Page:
(わたしは）○○ (と○○)に いきたいです。
(watashi wa) ○○(to○○)ni ikitai no desu.
Q: Where do you plan to travel?
(あなたは) どこに 旅行するつもりですか。
(あなたは) どこに りょこうする つもりですか。
(anata wa) doko ni ryokou suru tsumori desuka?
A: I plan to travel to______ (and ____ ).
(私は) ○○（と○○)に 旅行するつもりです。
(わたしは）○○ (と○○)に りょこうするつもりです。
(watashi wa) ○○ (to○○)ni ryokou suru tsumori desu。
Q: Where have you travelled?
(あなたは) どこに 旅行したことが ありますか。
(あなたは) どこに りょこうしたことが しありますか。
(anata wa) doko ni ryokoushita koto ga arimasuka?
A: I’ve been to______ (and ____ ).
(私は) ○○（と○○)に 行ったことが あります。
(わたしは）○○ (と○○)に いったことが あります。
(watashi wa) ○○ (to○○)ni itta koto ga arimasu。
A: I haven’t been abroad.※
(私は) 海外に 行ったことが ありません。
(わたしは）かいがいに いったことが ありません。
(watashi wa) kaigai ni itta koto ga arimasen。
Be sure to bookmark these questions as you can use these in future lessons, especially if you want to use other countries or continents in these sentences. ※You can use ‘I haven’t been abroad‘ to make sentences like ‘I haven’t been to ____‘ by replacing ‘abroad‘ with any other place. Like 「（わたしは）宇宙に 行ったことが ありません。」(watashi wa) uchuu ni itta koto ga arimasen. ‘I haven’t been to space‘ You’ve never been?
So, as we’ve mentioned, these countries have kanji names, however 99.9% of the time, you’ll see them with katakana. If you’d like to understand more about the Japanese writing system, or if those two words make no sense to you, then definitely take a look at the quick article entitled ‘How do you write in Japanese’ located to the left.
After reading this, you may wonder what each of the names mean. We’ll have a lesson in future as it becomes even more pertinent, but for now, we’ll just leave you with this simple answer: They usually don’t mean anything and they’re literally just sounds matching the country name. So, of course, each of the kanji do have a meaning, but they weren’t intended to be read with meaning. They’re just 当て字, ateji, otherwise kind of known as phonetically read kanji. These apply to loan words as well. So, at the end of the day, it’s neat to know the kanji, but you needn’t memorise it… yet. Of course, the kanji themselves are important in future, but just not necessarily in this case. Think of ateji as those tattoos people get that they think phonetically just mean their name, but then they actually have some sort of unintended meaning. Or, sometimes intended. We’ll definitely find ourselves learning much more about that in another lesson, though.
And, when you do learn kanji, it’s quite fun to see what each one of the kanji means for your country or another. That may be a fun future activity. But, for now, onto the intended purpose of the lesson! Learning European countries in Japanese to answer location related questions~!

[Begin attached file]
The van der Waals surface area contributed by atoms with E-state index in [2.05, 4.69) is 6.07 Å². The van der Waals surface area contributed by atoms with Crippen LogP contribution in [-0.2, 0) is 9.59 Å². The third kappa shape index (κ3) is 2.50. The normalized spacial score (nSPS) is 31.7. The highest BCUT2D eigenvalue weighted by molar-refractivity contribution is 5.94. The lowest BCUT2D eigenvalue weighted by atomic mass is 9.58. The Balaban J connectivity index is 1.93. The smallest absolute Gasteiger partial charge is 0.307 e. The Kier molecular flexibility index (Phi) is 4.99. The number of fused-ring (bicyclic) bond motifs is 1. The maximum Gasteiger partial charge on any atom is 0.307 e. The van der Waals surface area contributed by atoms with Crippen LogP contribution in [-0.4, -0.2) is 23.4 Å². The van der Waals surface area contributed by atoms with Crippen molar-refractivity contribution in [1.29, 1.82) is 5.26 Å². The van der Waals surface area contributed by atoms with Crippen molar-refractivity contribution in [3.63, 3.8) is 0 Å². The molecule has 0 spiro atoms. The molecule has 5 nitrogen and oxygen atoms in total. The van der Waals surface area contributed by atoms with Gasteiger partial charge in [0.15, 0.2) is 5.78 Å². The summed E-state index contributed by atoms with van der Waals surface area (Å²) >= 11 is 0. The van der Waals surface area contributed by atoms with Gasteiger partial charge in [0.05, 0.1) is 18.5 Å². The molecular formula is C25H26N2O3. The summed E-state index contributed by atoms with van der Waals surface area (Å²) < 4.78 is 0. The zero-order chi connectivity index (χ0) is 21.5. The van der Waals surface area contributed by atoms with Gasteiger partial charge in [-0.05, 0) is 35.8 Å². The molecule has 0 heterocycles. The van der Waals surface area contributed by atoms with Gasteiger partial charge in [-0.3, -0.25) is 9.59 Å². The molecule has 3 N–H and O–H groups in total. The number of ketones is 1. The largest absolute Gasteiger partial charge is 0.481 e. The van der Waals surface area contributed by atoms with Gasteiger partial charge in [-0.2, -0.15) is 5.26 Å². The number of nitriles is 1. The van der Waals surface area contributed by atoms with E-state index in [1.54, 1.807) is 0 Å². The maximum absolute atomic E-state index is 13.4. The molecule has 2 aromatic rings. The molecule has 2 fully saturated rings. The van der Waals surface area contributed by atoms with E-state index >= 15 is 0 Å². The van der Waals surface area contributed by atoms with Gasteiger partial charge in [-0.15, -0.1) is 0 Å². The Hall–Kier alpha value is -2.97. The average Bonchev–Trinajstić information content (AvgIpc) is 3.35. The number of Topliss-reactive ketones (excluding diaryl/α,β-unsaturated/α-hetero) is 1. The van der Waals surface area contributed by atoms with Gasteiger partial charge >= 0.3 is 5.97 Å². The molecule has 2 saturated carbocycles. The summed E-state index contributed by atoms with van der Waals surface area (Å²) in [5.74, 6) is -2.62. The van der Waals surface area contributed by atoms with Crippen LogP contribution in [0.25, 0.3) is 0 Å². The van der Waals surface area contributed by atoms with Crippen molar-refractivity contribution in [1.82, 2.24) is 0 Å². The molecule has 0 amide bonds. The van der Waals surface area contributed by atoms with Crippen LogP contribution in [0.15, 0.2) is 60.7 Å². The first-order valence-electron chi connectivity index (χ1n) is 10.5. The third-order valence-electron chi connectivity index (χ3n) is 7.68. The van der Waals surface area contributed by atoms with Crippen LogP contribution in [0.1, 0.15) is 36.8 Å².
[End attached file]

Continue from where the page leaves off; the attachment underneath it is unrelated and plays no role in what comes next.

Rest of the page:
Basic Answers: Where are you from?
| 基本的な答え: 「出身は どこですか。」
Countries | 国々
These are in Japanese ‘alphabetical’ order. But, if you’re just looking for one specific country, or you’re revising/reviewing, you can use ‘ctrl+f’ on your keyboard on PC to open the finder, then type in the country name in English, or on mobile, open the ‘find in page’ on your respective browser options.
安道爾 (アンドラ)【あんどら】 andora
墺太利 （オーストリア）【おーすとりあ】 oosutoria
白耳義 （アルメニア）【べるぎー】 berugii
波士尼亜赫塞哥維納（ボスニア・ヘルツェゴビナ）【ぼすにあ・へるしぇごびな】 bosunia herushegobina
丁抹 （デンマーク）【でんまーく】 denmaaku
拉脱維亜（ ラトビア）【らとびあ】 ratobia
盧森堡（ ルクセンブルク）【るくせんぶるく】 rukusenburuku
Netherlands / Holland
北馬其頓（北マケドニア）【きたまけどにあ】 kita makedonia
波蘭 (ポーランド)【ぽーらんど】 poorando
葡萄牙 ( ポルトガル)【ぽるとがる】 porutogaru
羅馬尼亜 (ルーマニア)【ろーまにあ】 romania
露西亜 (ロシア) 【ろしあ】 roshia
塞爾維（ セルビア）【せるびあ】 serubia
瑞典 (スウェーデン)【すうぇーでん】 suueeden
瑞西（ スイス）【すいす】 suisu
烏克蘭 (ウクライナ)【うくらいな】 ukuraina
英吉利 (イギリス)※【ひがしてぃもーる】 higashi teimooru
※イギリス can also mean England for some reason
和地関（ バチカン）【ばちかん】 bachikan
德涅斯特河沿岸 (沿ドニエストル)【えんどにえすとる】 endoniesutoru
If you’re from Europe and your country wasn’t included, we apologise, but we hope that you’ll leave a comment for us below so that we can add your country to the list! (We’ll put them in order) Europe is another land of many countries and innumerable cultures, and we want the chance to perhaps learn more about the Earth and its cultures if it’s one we simply did not know about, or if it’s one we simply coded incorrectly or accidentally skipped by mistake. As two
cat-like alien Japanese teachers and a Heisei era computer robot, we try our best to give you every vocabulary word you need to succeed without overloading your feed. And, of course, with the Earth and Earthling politics, there may be times where these countries change their names or there are new ones, so be sure to also contact us and we will update the list to accommodate. Even with hundreds of countries, we don’t want anyone to feel left out.
We do hope that this will be helpful to you in your Japanese studies! And, without even knowing, you’re already learning two other skills in Japanese language which we’ll explain in very nearly-near future lessons. But, for now, still know that your efforts in learning something as simple as a country name makes learning other pieces of information that are normally a bit more muddled in English quite a bit easier in Japanese. But, to make sure you get the next bits of essential language learning skills for your Japanese language survival kit, be sure to support the site and the future of learning by subscribing to the Electronic Mailing List of Tomorrow, today, found usually at the bottom of the site page or the sidebar on desktop. You’ll get the latest tools and resources to surviving in Japanese language in straight to your inbox. That’s articles, videos, podcasts, and more.